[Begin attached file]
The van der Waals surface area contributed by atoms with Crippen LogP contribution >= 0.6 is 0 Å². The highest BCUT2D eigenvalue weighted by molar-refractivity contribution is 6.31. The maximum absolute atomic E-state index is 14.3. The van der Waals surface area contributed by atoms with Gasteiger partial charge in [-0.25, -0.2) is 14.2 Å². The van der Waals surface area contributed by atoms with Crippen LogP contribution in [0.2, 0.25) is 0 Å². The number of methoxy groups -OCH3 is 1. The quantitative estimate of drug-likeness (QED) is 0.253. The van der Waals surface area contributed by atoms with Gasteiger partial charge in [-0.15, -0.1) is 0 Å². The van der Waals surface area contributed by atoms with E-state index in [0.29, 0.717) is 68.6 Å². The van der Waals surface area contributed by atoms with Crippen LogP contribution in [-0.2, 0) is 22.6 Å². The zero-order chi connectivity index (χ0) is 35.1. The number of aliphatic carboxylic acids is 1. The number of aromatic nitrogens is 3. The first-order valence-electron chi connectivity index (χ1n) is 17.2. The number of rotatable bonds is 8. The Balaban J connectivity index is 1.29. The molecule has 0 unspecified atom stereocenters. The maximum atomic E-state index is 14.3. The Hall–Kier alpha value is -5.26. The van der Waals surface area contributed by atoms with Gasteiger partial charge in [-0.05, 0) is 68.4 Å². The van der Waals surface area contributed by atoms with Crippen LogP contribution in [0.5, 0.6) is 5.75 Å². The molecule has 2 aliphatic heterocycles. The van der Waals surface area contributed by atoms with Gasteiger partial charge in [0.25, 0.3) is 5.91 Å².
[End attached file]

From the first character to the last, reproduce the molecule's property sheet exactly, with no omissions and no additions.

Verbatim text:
The van der Waals surface area contributed by atoms with Crippen LogP contribution >= 0.6 is 0 Å². The highest BCUT2D eigenvalue weighted by molar-refractivity contribution is 6.31. The maximum absolute atomic E-state index is 14.3. The van der Waals surface area contributed by atoms with Gasteiger partial charge in [-0.25, -0.2) is 14.2 Å². The van der Waals surface area contributed by atoms with Crippen LogP contribution in [0.2, 0.25) is 0 Å². The number of methoxy groups -OCH3 is 1. The quantitative estimate of drug-likeness (QED) is 0.253. The van der Waals surface area contributed by atoms with Gasteiger partial charge in [-0.15, -0.1) is 0 Å². The van der Waals surface area contributed by atoms with E-state index in [0.29, 0.717) is 68.6 Å². The van der Waals surface area contributed by atoms with Crippen LogP contribution in [-0.2, 0) is 22.6 Å². The zero-order chi connectivity index (χ0) is 35.1. The number of aliphatic carboxylic acids is 1. The number of aromatic nitrogens is 3. The first-order valence-electron chi connectivity index (χ1n) is 17.2. The number of rotatable bonds is 8. The Balaban J connectivity index is 1.29. The molecule has 0 unspecified atom stereocenters. The maximum atomic E-state index is 14.3. The Hall–Kier alpha value is -5.26. The van der Waals surface area contributed by atoms with Gasteiger partial charge in [-0.05, 0) is 68.4 Å². The van der Waals surface area contributed by atoms with Crippen LogP contribution in [0.5, 0.6) is 5.75 Å². The molecule has 2 aliphatic heterocycles. The van der Waals surface area contributed by atoms with Gasteiger partial charge in [0.25, 0.3) is 5.91 Å².